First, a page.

Born on Grand Parade, Leigh-on-Sea, in 1920, Gordon Arthur Worsley was the middle of three boys born to Edith and Ernest Worsley. The family later lived on Ailsa Road, Westcliff, and Gordon attended Lindisfarne College boys’ school on Valkyrie Road, before the family moved to Streatham. He left school at 15 and became a runner at the London Stock Exchange. After war broke out, he volunteered with the RAF. He later self-effacingly said that he only passed the initial RAF aptitude test because a fellow potential recruit showed him how to do a particularly tricky equation at the last minute as they sat in the waiting room.
Gordon began flight training in late 1941, shortly after his 21st birthday. Initially flying Tiger Moth biplanes, he later trained on a number of aircraft, including twin-engine Airspeed Oxfords and the iconic fighter plane, the Hawker Hurricane. He went to the US in March 1942 and trained in Georgia and Alabama under the United States Army Air Corps’ Arnold Scheme training programme. When he graduated in early October 1942 it was a considerable achievement given nearly half of Arnold Scheme trainees never completed the course. Gordon often talked fondly about his time in the sunny southern states and he always retained an affection for all things American.
When operational, Gordon chose to fly fighter-bomber Hawker Typhoons, and in November 1944 he joined 175 Squadron, a ground attack squadron based at Volkel Air Base in the Netherlands. In the seven months until the end of the war in May 1945 he flew 46 sorties in support of the Allied advance across Europe. He flew two back-to-back missions on Christmas Day 1944, as the Battle of the Bulge raged, not even having time to get out of the cockpit when he returned to base for refuelling and rearming.
The missions Gordon flew were extremely dangerous, involving flying at low altitude to attack enemy targets with the eight air-to-ground rockets and four Hispano cannon the Typhoon was equipped with. He was hit by flak several times. On one occasion, as he took part in the liberation of the Dutch city of Venlo in the first month of his operational career, shrapnel pierced his aircraft’s canopy and hit him in the face. It was pure luck that it was already spent and he was uninjured.
Gordon had several other near misses, including a tyre bursting on take-off at Volkel in March 1945, resulting in the aircraft’s undercart collapsing (‘Pilot shaken!’, Gordon wrote in comically shaky script in his flying log book). During training in southern England in October 1943, the Hurricane Gordon was flying suffered an engine seizure and he was trapped when it flipped over on crash-landing – the Army had to dig him out of the field he had ploughed into.
After VE Day, Gordon continued to serve as part of the occupation forces in Europe until his squadron was disbanded in September 1945. Gordon’s verdict on the war was typical of his black sense of humour: ‘I had a great time, but occasionally people tried to kill me.’ He had, of course, faced very real danger and lost many friends in action.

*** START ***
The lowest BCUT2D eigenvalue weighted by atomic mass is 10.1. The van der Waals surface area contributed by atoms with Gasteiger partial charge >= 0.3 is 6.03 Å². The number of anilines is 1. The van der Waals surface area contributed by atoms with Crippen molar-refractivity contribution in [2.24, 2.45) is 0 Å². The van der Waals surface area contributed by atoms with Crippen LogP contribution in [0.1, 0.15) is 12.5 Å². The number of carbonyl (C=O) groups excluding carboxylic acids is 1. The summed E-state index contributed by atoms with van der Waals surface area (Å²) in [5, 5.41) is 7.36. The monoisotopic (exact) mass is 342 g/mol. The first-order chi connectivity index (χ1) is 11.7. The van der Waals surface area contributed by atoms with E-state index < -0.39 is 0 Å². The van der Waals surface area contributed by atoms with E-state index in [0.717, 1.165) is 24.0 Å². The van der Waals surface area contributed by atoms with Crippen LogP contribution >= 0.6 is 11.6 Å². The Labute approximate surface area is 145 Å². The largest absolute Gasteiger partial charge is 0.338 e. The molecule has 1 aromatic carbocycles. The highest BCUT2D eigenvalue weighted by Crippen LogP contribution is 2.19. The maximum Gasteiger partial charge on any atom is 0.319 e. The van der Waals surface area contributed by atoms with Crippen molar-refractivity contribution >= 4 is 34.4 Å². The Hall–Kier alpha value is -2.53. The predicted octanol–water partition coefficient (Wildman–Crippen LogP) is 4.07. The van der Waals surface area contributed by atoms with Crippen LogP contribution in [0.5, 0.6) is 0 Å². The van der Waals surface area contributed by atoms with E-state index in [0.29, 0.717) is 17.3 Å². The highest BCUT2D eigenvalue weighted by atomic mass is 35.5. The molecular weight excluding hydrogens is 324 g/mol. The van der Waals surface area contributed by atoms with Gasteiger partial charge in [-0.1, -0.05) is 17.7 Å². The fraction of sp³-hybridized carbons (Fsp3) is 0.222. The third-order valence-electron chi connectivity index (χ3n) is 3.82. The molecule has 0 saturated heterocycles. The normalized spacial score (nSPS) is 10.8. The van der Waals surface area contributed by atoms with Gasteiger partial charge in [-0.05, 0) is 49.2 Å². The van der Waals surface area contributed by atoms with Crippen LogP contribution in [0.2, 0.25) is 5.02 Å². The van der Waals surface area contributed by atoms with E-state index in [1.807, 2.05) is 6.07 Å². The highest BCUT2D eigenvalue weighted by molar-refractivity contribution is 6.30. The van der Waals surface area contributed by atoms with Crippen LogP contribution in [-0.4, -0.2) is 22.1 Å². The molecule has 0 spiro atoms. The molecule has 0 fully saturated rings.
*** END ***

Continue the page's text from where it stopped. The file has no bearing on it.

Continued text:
After leaving the RAF, Gordon went to work for the family paper business, Ernest Worsley & Co. Ltd., that his father had established in Southwark in the 1910s, and he married 19-year-old Brenda Greaves in March 1947. Gordon had first glimpsed Brenda over the back fence of the Worsleys’ Westcliff home a decade before, when the Greaves family had lived in Britannia Gardens, backing on to Ailsa Road. Gordon always said that when he returned some years later, he decided then and there that one day he would marry her. The couple initially lived in central London, where they had their first child, Antonia, in 1948, and the following year they moved to a house in Hillside Crescent that had been built for the borough surveyor in 1913. They had three more children – Mark, Isobel and Lucia – and later, ten grandchildren.
Gordon spent nearly four decades in the paper trade, during which time he built the business into one of the most successful of its kind in the country. A former office junior who joined the company in 1952 remembered Gordon as ‘the good-looking one who made me laugh’. Gordon retired in 1982 but he soon found retirement a poor fit with his active temperament, and within six weeks of leaving, he had founded Worsley Wines, a wine merchants importing directly from small French vineyards. The business was later based at Maple Avenue, and as Leigh’s café society developed from the mid-1990s onwards, Worsley Wines supplied many of the eateries and bars in the Broadway, as well as businesses in London and throughout Essex.
A technophile who always moved with the times, Gordon continued to run the wine business well into his nineties, and it still thrives today under younger family members. The 175 Squadron motto, ‘Stop at nothing’, proved apt as Gordon fought back from injury and subsequent illness in October last year to celebrate his 97th birthday on 4th November and to meet his eighth great-grandchild, Myles, born in December. Gordon maintained an active stake in the modern world even in his final months, when he would explain the complexities of Bitcoin to you with relish, and he never lost his dry wit or his kind generosity.
Gordon passed away suddenly and peacefully at his home of 70 years on the Saturday night of 24th February. He will be sorely missed by each and every member of his large family.